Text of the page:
Correspondence study materials constitute the main medium of instruction. They are prepared by the Department of Distance Studies of the University of Nairobi following the teacher education curriculum approved by the Kenya Institute of Education. These study materials are developed in instructional units that are, to a large extent, self-contained and written in a manner that makes them highly interactive. It is assumed that the primary teachers have little or no access to textbooks or reference materials, and the study units therefore include all the basic information needed to understand the subject matter.

To involve the learners in active participation, activities and exercises are built into the text at appropriate intervals. The correspondence course writers adopt, as far as possible, the problem-solving approach in presenting the study materials so as to provide teachers with opportunities to apply what they have learnt.

The actual course content in the in-service program has two main objectives. First, it helps to update the teachers' academic knowledge of the fourteen subjects taught in primary schools. Second, it helps them acquire the skills and techniques needed to teach the various subjects.

Continuous assessment is an important part of the in-service program. The teachers are required to submit their written assignments at set intervals for marketing and grading. The task of marking and grading the assignments is carried out by qualified tutors from teachers colleges and secondary schools who are paid on a piecework basis. All these tutors are required to undergo regular training in the methodology of tutoring at a distance. A substantial number of these tutors are recruited from primary teachers colleges to ensure the maintenance of standards prevailing at the pre-service teachers colleges. The Department of Distance Studies is responsible for maintaining all the records of the enrolled teachers and of their performance in the various subjects.

The delivery of study materials and basic textbooks is done through the District Education Offices or, when convenient, during the residential sessions held at the fifteen primary teachers colleges. This helps to minimize the losses and delays experienced when using the postal service.

Radio Component

Radio lessons are designed to support and reinforce the correspondence component. They highlight some of the pertinent points or issues contained in the study units without necessarily repeating or summarizing them. Radio is thus used primarily to motivate the teachers and to pace them as they work through the study materials.

The preparation, scripting, and recording of the radio programs is done jointly by the Department of Distance Studies and the Educational Media Service of the Kenya Institute of Education. The radio lessons are then broadcast over the Voice of Kenya at regular times with repeat broadcasts throughout the year. Each enrolled teacher receives a broadcast schedule together with any supplementary learning materials.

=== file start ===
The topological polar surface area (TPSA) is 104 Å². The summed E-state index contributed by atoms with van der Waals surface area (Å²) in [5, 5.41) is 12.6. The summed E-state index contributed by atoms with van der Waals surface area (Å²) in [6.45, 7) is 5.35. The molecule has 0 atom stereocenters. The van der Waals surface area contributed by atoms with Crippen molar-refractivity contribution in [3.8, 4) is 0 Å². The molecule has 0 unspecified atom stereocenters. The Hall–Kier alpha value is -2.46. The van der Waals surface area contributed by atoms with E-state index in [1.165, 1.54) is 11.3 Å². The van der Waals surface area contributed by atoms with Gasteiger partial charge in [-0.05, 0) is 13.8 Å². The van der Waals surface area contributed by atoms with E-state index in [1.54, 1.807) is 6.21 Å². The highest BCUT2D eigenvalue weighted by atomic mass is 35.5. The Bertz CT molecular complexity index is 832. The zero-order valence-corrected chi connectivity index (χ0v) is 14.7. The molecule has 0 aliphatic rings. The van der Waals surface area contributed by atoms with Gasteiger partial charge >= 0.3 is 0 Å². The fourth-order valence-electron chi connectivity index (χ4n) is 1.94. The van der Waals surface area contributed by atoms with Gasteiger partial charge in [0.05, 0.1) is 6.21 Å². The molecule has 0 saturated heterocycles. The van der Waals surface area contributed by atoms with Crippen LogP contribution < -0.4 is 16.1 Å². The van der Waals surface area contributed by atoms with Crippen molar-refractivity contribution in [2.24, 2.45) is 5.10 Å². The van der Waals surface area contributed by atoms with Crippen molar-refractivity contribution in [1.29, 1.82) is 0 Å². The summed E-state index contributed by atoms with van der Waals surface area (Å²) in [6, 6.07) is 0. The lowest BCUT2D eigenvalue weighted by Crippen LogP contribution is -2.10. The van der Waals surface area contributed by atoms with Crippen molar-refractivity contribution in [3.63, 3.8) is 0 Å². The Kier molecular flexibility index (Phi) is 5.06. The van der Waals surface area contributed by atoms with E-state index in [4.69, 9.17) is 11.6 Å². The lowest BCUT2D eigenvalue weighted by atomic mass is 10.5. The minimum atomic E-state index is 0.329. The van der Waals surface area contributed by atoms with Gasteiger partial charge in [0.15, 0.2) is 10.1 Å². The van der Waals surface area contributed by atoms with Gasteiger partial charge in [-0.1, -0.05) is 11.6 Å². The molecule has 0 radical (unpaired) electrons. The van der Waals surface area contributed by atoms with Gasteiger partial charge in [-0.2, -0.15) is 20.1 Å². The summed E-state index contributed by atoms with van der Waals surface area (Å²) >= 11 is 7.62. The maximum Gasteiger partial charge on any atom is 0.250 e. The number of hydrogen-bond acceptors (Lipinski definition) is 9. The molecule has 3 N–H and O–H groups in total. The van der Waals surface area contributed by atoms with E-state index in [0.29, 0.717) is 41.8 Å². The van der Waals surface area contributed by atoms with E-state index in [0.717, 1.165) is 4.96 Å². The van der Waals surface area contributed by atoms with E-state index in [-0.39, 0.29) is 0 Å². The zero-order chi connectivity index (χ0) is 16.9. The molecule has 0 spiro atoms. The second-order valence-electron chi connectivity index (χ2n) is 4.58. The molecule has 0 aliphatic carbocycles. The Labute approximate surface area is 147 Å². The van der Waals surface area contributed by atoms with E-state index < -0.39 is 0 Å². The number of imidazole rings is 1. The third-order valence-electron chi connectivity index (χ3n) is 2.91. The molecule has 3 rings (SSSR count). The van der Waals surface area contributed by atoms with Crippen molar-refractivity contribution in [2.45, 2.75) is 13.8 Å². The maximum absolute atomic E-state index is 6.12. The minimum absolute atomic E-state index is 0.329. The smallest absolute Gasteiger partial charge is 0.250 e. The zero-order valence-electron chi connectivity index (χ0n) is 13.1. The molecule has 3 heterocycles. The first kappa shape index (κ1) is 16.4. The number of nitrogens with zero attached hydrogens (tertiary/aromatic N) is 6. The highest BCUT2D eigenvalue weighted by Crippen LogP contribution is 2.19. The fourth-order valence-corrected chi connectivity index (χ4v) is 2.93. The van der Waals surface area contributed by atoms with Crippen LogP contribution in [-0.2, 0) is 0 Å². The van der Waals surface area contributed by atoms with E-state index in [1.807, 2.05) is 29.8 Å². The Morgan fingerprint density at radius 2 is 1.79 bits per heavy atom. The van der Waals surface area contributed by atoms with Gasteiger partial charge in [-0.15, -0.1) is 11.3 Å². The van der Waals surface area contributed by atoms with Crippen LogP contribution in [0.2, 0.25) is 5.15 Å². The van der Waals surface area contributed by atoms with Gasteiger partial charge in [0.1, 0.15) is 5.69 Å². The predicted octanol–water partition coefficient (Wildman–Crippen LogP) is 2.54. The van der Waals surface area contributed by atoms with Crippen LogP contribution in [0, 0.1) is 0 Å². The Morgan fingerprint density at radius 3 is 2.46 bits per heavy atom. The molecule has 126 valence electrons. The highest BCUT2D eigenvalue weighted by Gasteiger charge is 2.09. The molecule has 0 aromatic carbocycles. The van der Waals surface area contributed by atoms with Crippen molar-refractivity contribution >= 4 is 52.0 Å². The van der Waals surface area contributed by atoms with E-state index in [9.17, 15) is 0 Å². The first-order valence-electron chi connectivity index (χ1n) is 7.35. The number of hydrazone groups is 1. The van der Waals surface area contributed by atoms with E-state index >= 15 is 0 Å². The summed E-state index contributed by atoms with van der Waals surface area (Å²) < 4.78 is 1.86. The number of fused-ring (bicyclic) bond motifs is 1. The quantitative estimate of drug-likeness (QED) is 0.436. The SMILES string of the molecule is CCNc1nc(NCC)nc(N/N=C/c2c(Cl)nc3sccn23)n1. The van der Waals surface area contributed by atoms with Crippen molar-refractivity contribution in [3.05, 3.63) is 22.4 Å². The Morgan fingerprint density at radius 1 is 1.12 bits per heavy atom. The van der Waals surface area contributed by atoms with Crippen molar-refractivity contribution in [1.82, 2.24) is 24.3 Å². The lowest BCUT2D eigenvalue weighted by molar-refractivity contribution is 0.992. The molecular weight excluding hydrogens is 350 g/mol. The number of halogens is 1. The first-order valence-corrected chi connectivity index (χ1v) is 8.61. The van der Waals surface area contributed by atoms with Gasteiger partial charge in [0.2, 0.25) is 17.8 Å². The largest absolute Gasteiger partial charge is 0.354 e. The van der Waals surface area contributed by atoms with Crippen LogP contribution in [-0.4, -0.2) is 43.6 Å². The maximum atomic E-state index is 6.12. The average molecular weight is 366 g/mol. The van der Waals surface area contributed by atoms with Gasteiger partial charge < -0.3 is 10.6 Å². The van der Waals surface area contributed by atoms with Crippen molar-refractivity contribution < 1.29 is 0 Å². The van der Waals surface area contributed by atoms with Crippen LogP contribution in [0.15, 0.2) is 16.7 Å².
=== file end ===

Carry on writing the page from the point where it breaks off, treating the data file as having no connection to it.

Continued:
Over the years it has become evident that most teachers do listen to the radio lessons regularly and have found them useful as supplements to the correspondence study materials. It is also evident from discussions with the teachers and from their written assignments that the radio lessons have had a considerable impact on their learning. They often refer to "what the radio tutor said the other day," or "according to the radio message broadcast last week," and so on. The radio tutor seems to carry considerable authority, and the apparent immediacy of the messages conveyed through the radio is one of the main benefits listeners often quote. The listeners from the more remote parts of the country depend largely on radio for information about arrangements for residential sessions, examinations dates, and any unforeseen delays in the dispatch of study materials.

An audience survey conducted by the Voice of Kenya in 1985 revealed that some 750,000 people throughout the country had their radios on at the times when the teachers' programs were being broadcast. The "eavesdroppers" included other teachers who were not enrolled, but who found the radio lessons worth listening to.

It has also been established that some of the enrolled teachers have made arrangements to record the radio lessons and have shared them with their colleagues in group learning situations. One conclusion drawn from this modified use of radio programs is that the teachers value the audio component of the learning package, but the inflexibility of the radio schedules was a disadvantage to some of the teachers. The use of audio cassettes introduced the flexibility they needed.

Face-to-Face Component

The face-to-face meetings take four different formats. First are the direct teaching sessions in a classroom situation. The teachers receive instruction on and detailed explanations of some of the difficult concepts they may have encountered in their studies. Second, group discussions are organized to provide an opportunity for the teachers to exchange views and experiences, and to consult with their supervisors and program administrators. Third, group meetings are held to provide teaching practice under supervision, and to conduct assessment in practical teaching as part of the final evaluation of the teachers. Fourth, written examinations are conducted at designated centers around the country, usually in teachers colleges or secondary schools.